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Two long barges are moving in the same direction in still water, one with a speed of 10km/h and the other with a speed of 20km/h. While they are passing each other, coal is shoveled from the slower to the faster one at a rate of 1000 kh/min. How much additional force must be prvided by the driving engines of (a) the faster barge and (b) the slower barge if neither is to change speed? (There is a picture to this but I think the description of the problem is well enough)

Assume that the shoveling is always perfectly sideways and that the frictional forces between barges and the water do not depend on the mass of the barges.

This is a problem from Fundamentals of Physics 8/e Ch9 #79 on the back of the chapter.

(BTW this is not homework, just some randomly popped up question in my head)

The way I can solve this problem, which corresponds to the answer on the back of the book is to find the change of momentum of the coal when they are being transfered from one to the other.

However, the problem that I'm having with is that I cannot seem to find a way to use F=v*dm/dt + m*dv/dt to solve this particular problem?

Is it because F = dp/dt applies only to constant mass or can anyone provide a title for a book that has problems using this particular formula? ( Seems to me that there isn't any such problems in this whole book)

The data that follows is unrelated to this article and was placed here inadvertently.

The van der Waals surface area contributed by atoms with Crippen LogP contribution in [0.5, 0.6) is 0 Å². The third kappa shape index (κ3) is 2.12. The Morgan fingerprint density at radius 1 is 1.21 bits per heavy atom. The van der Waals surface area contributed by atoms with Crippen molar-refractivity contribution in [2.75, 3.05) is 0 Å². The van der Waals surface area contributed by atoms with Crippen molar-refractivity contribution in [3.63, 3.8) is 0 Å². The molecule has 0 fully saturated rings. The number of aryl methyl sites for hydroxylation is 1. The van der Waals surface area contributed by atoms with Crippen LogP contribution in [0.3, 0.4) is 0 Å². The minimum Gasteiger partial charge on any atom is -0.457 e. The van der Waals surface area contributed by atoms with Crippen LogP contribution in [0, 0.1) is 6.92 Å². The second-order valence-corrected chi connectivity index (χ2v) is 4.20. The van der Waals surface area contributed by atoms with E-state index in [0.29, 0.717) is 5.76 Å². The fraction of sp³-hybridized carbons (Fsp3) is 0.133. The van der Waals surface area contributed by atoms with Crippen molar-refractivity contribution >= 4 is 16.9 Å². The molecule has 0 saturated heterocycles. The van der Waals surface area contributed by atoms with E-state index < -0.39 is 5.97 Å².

The answers are a) 46 N b) 0 since the engine does not need to provide any force

Assume that the shoveling is always perfectly sideways and that the frictional forces between barges and the water do not depend on the mass of the barges.

This is a problem from Fundamentals of Physics 8/e Ch9 #79 on the back of the chapter.

(BTW this is not homework, just some randomly popped up question in my head)

The way I can solve this problem, which corresponds to the answer on the back of the book is to find the change of momentum of the coal when they are being transfered from one to the other.

However, the problem that I'm having with is that I cannot seem to find a way to use F=v*dm/dt + m*dv/dt to solve this particular problem?

Is it because F = dp/dt applies only to constant mass or can anyone provide a title for a book that has problems using this particular formula? ( Seems to me that there isn't any such problems in this whole book)

The answers are a) 46 N b) 0 since the engine does not need to provide any force

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